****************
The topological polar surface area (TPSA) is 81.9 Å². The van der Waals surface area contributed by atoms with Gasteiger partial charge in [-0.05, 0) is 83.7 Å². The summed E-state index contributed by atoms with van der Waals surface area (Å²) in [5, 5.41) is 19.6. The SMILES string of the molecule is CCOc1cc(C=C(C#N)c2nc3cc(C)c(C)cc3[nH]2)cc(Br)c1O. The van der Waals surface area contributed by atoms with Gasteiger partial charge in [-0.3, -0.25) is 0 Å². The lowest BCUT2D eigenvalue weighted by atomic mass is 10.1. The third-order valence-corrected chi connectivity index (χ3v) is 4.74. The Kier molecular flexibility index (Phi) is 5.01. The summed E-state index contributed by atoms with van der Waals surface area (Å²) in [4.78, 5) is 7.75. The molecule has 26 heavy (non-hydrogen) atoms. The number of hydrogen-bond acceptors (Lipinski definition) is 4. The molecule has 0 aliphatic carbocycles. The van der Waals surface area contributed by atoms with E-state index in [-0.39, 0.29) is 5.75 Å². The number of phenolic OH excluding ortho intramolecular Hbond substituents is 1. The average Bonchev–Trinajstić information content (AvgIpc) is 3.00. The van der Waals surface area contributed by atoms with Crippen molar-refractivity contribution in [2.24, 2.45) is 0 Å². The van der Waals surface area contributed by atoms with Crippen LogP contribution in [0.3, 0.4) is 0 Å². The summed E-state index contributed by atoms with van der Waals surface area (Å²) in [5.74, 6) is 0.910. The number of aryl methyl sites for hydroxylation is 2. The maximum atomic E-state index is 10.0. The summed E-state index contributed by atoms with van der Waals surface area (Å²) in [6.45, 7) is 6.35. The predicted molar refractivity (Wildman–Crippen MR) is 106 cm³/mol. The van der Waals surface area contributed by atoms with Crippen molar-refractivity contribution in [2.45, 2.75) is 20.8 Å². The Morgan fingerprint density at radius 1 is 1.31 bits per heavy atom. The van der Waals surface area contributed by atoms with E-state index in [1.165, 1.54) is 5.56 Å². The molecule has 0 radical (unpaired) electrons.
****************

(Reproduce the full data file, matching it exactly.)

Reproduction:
The topological polar surface area (TPSA) is 81.9 Å². The van der Waals surface area contributed by atoms with Gasteiger partial charge in [-0.05, 0) is 83.7 Å². The summed E-state index contributed by atoms with van der Waals surface area (Å²) in [5, 5.41) is 19.6. The SMILES string of the molecule is CCOc1cc(C=C(C#N)c2nc3cc(C)c(C)cc3[nH]2)cc(Br)c1O. The van der Waals surface area contributed by atoms with Gasteiger partial charge in [-0.3, -0.25) is 0 Å². The lowest BCUT2D eigenvalue weighted by atomic mass is 10.1. The third-order valence-corrected chi connectivity index (χ3v) is 4.74. The Kier molecular flexibility index (Phi) is 5.01. The summed E-state index contributed by atoms with van der Waals surface area (Å²) in [4.78, 5) is 7.75. The molecule has 26 heavy (non-hydrogen) atoms. The number of hydrogen-bond acceptors (Lipinski definition) is 4. The molecule has 0 aliphatic carbocycles. The van der Waals surface area contributed by atoms with E-state index in [-0.39, 0.29) is 5.75 Å². The number of phenolic OH excluding ortho intramolecular Hbond substituents is 1. The average Bonchev–Trinajstić information content (AvgIpc) is 3.00. The van der Waals surface area contributed by atoms with Crippen molar-refractivity contribution in [2.24, 2.45) is 0 Å². The van der Waals surface area contributed by atoms with Crippen LogP contribution in [0.3, 0.4) is 0 Å². The summed E-state index contributed by atoms with van der Waals surface area (Å²) in [5.74, 6) is 0.910. The number of aryl methyl sites for hydroxylation is 2. The maximum atomic E-state index is 10.0. The summed E-state index contributed by atoms with van der Waals surface area (Å²) in [6.45, 7) is 6.35. The predicted molar refractivity (Wildman–Crippen MR) is 106 cm³/mol. The van der Waals surface area contributed by atoms with Crippen molar-refractivity contribution in [2.45, 2.75) is 20.8 Å². The Morgan fingerprint density at radius 1 is 1.31 bits per heavy atom. The van der Waals surface area contributed by atoms with E-state index in [1.165, 1.54) is 5.56 Å². The molecule has 0 radical (unpaired) electrons.